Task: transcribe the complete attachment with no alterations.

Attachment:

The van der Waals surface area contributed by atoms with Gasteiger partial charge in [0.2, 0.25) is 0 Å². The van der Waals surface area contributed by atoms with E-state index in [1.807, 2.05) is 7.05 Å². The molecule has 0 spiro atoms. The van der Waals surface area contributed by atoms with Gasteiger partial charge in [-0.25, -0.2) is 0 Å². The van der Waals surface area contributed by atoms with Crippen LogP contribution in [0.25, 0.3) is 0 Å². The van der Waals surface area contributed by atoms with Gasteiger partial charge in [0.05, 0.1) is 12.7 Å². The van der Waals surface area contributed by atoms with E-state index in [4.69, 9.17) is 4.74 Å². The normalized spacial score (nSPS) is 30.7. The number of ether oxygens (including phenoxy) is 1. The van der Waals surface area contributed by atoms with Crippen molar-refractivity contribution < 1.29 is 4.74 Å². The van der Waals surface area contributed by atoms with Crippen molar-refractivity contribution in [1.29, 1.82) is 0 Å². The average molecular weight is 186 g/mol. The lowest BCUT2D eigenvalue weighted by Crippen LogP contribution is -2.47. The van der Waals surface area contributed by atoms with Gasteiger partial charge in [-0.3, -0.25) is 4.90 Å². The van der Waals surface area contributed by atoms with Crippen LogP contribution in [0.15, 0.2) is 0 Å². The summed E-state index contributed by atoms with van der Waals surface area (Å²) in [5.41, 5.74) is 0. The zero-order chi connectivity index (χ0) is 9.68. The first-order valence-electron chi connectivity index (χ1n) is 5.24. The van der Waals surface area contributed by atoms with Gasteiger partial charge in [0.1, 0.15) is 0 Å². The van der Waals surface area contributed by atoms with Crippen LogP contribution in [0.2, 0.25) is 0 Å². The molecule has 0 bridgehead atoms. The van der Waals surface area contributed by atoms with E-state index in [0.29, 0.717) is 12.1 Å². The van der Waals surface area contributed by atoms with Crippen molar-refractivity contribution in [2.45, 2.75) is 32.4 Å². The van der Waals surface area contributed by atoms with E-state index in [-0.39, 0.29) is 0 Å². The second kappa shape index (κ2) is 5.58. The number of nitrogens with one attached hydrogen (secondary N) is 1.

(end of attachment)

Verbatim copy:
The van der Waals surface area contributed by atoms with Gasteiger partial charge in [0.2, 0.25) is 0 Å². The van der Waals surface area contributed by atoms with E-state index in [1.807, 2.05) is 7.05 Å². The molecule has 0 spiro atoms. The van der Waals surface area contributed by atoms with Gasteiger partial charge in [-0.25, -0.2) is 0 Å². The van der Waals surface area contributed by atoms with Crippen LogP contribution in [0.25, 0.3) is 0 Å². The van der Waals surface area contributed by atoms with Gasteiger partial charge in [0.05, 0.1) is 12.7 Å². The van der Waals surface area contributed by atoms with E-state index in [4.69, 9.17) is 4.74 Å². The normalized spacial score (nSPS) is 30.7. The number of ether oxygens (including phenoxy) is 1. The van der Waals surface area contributed by atoms with Crippen molar-refractivity contribution < 1.29 is 4.74 Å². The van der Waals surface area contributed by atoms with Crippen molar-refractivity contribution in [1.29, 1.82) is 0 Å². The average molecular weight is 186 g/mol. The lowest BCUT2D eigenvalue weighted by Crippen LogP contribution is -2.47. The van der Waals surface area contributed by atoms with Gasteiger partial charge in [-0.3, -0.25) is 4.90 Å². The van der Waals surface area contributed by atoms with Crippen LogP contribution in [0.15, 0.2) is 0 Å². The summed E-state index contributed by atoms with van der Waals surface area (Å²) in [5.41, 5.74) is 0. The zero-order chi connectivity index (χ0) is 9.68. The first-order valence-electron chi connectivity index (χ1n) is 5.24. The van der Waals surface area contributed by atoms with Gasteiger partial charge in [0.1, 0.15) is 0 Å². The van der Waals surface area contributed by atoms with Crippen LogP contribution in [0.2, 0.25) is 0 Å². The molecule has 0 bridgehead atoms. The van der Waals surface area contributed by atoms with E-state index in [0.29, 0.717) is 12.1 Å². The van der Waals surface area contributed by atoms with Crippen molar-refractivity contribution in [2.45, 2.75) is 32.4 Å². The van der Waals surface area contributed by atoms with E-state index in [-0.39, 0.29) is 0 Å². The second kappa shape index (κ2) is 5.58. The number of nitrogens with one attached hydrogen (secondary N) is 1.